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dc.contributor.authorGilbertson, R. L.
dc.contributor.authorMatheron, M. E.
dc.contributor.authorBigelow, D. M.
dc.contributor.editorWright, Glennen_US
dc.date.accessioned2012-04-25T17:59:59Z
dc.date.available2012-04-25T17:59:59Z
dc.date.issued1996-09
dc.identifier.urihttp://hdl.handle.net/10150/220551
dc.description.abstractA field survey of mature lemon trees showed an average of 30% of trees with symptoms of brown heartwood rot caused by Coniophora sp. In vivo growth of Coniophora inoculated into branches of different types of citrus (Valencia orange, Marsh grapefruit, Orlando tangelo or Lisbon lemon) on rough lemon rootstock was significantly higher in lemon while Coniophora inoculated into Lisbon lemon wood branches on trees established on rough lemon, volkameriana, macrophylla, Cleopatra mandarin, sour orange or Troyer citrange rootstocks showed no significant differences in growth. Vegetative incompatibility trials from one mature orchard demonstrated that isolates from different trees are incompatible. In vitro fungicide trials showed that only NECTEC paste effectively reduced decay on lemon blocks 15 weeks after inoculation with Coniophora. Field fungicide trials showed that NECTEC P paste as well as the blank paste without fungicides, propiconazole at 10,000 μg /ml, imazalil at 20, 000 μg /ml or propiconazole plus imazalil in combination at 10,000 and 20,000 μg/ml, respectively, significantly inhibited the advance of fungus 7 mo. after inoculation. A second fungus isolated from brown rot in branches in younger orchards was identified as Antrodia sinuosa, a native decay fungus on conifers in Arizona.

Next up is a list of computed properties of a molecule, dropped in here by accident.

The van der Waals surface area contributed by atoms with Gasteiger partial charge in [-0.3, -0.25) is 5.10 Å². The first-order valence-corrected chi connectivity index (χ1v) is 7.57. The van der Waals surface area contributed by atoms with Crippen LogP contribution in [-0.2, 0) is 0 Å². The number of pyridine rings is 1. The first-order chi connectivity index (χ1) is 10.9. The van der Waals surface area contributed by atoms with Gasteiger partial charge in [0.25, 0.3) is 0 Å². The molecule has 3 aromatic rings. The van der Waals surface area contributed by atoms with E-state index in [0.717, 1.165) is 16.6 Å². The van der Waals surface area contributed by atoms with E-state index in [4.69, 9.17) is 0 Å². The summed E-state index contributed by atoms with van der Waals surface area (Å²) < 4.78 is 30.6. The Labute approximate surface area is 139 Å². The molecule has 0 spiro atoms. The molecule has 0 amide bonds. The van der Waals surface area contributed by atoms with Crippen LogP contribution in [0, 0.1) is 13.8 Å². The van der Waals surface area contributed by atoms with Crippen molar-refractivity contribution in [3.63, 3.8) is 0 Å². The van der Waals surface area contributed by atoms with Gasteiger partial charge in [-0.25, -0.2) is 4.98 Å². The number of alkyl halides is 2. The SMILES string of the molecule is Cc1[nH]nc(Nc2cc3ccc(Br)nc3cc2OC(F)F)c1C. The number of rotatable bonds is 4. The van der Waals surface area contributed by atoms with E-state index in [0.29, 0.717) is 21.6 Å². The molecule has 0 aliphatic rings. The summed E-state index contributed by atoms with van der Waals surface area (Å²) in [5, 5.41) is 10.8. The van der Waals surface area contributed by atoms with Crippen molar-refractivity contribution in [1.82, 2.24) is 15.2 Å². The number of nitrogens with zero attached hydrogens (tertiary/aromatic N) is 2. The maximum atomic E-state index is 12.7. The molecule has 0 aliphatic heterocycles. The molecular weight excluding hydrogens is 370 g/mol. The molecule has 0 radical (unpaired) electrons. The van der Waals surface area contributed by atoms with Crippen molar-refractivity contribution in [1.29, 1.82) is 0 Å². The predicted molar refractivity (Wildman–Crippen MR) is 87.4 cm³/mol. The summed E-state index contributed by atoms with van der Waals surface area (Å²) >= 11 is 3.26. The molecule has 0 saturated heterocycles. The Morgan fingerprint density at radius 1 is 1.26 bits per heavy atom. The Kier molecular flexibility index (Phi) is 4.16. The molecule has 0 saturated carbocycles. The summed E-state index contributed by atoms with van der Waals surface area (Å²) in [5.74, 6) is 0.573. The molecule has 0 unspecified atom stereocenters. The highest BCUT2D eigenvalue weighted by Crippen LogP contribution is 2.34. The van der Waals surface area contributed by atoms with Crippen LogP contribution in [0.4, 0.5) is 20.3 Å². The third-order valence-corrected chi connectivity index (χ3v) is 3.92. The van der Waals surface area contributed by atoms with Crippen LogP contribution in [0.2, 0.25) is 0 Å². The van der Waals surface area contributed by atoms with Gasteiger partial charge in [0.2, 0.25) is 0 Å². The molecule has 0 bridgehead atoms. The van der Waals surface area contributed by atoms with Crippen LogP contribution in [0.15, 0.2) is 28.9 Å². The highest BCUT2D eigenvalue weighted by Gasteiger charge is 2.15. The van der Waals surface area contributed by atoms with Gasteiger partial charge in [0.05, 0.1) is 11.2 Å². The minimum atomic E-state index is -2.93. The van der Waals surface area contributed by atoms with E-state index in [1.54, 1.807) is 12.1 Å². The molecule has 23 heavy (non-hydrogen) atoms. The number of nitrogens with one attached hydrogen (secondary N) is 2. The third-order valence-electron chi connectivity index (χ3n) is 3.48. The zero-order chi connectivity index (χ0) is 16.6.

dc.description.sponsorshipCitrus Research Councilen_US
dc.language.isoen_USen_US
dc.publisherCollege of Agriculture, University of Arizona (Tucson, AZ)en_US
dc.relation.ispartofseriesSeries P-105en_US
dc.relation.ispartofseries370105en_US
dc.subjectAgriculture -- Arizonaen_US
dc.subjectCitrus fruits -- Arizonaen_US
dc.subjectCitrus fruits -- Diseasesen_US
dc.titleBiology and Control of Coniophora Causing Decay and Decline in Arizona Citrusen_US
dc.typetexten_US
dc.typeArticleen_US
dc.identifier.journalCitrus Research Reporten_US
refterms.dateFOA2018-06-27T15:56:29Z
html.description.abstractA field survey of mature lemon trees showed an average of 30% of trees with symptoms of brown heartwood rot caused by Coniophora sp. In vivo growth of Coniophora inoculated into branches of different types of citrus (Valencia orange, Marsh grapefruit, Orlando tangelo or Lisbon lemon) on rough lemon rootstock was significantly higher in lemon while Coniophora inoculated into Lisbon lemon wood branches on trees established on rough lemon, volkameriana, macrophylla, Cleopatra mandarin, sour orange or Troyer citrange rootstocks showed no significant differences in growth. Vegetative incompatibility trials from one mature orchard demonstrated that isolates from different trees are incompatible. In vitro fungicide trials showed that only NECTEC paste effectively reduced decay on lemon blocks 15 weeks after inoculation with Coniophora. Field fungicide trials showed that NECTEC P paste as well as the blank paste without fungicides, propiconazole at 10,000 μg /ml, imazalil at 20, 000 μg /ml or propiconazole plus imazalil in combination at 10,000 and 20,000 μg/ml, respectively, significantly inhibited the advance of fungus 7 mo. after inoculation. A second fungus isolated from brown rot in branches in younger orchards was identified as Antrodia sinuosa, a native decay fungus on conifers in Arizona.


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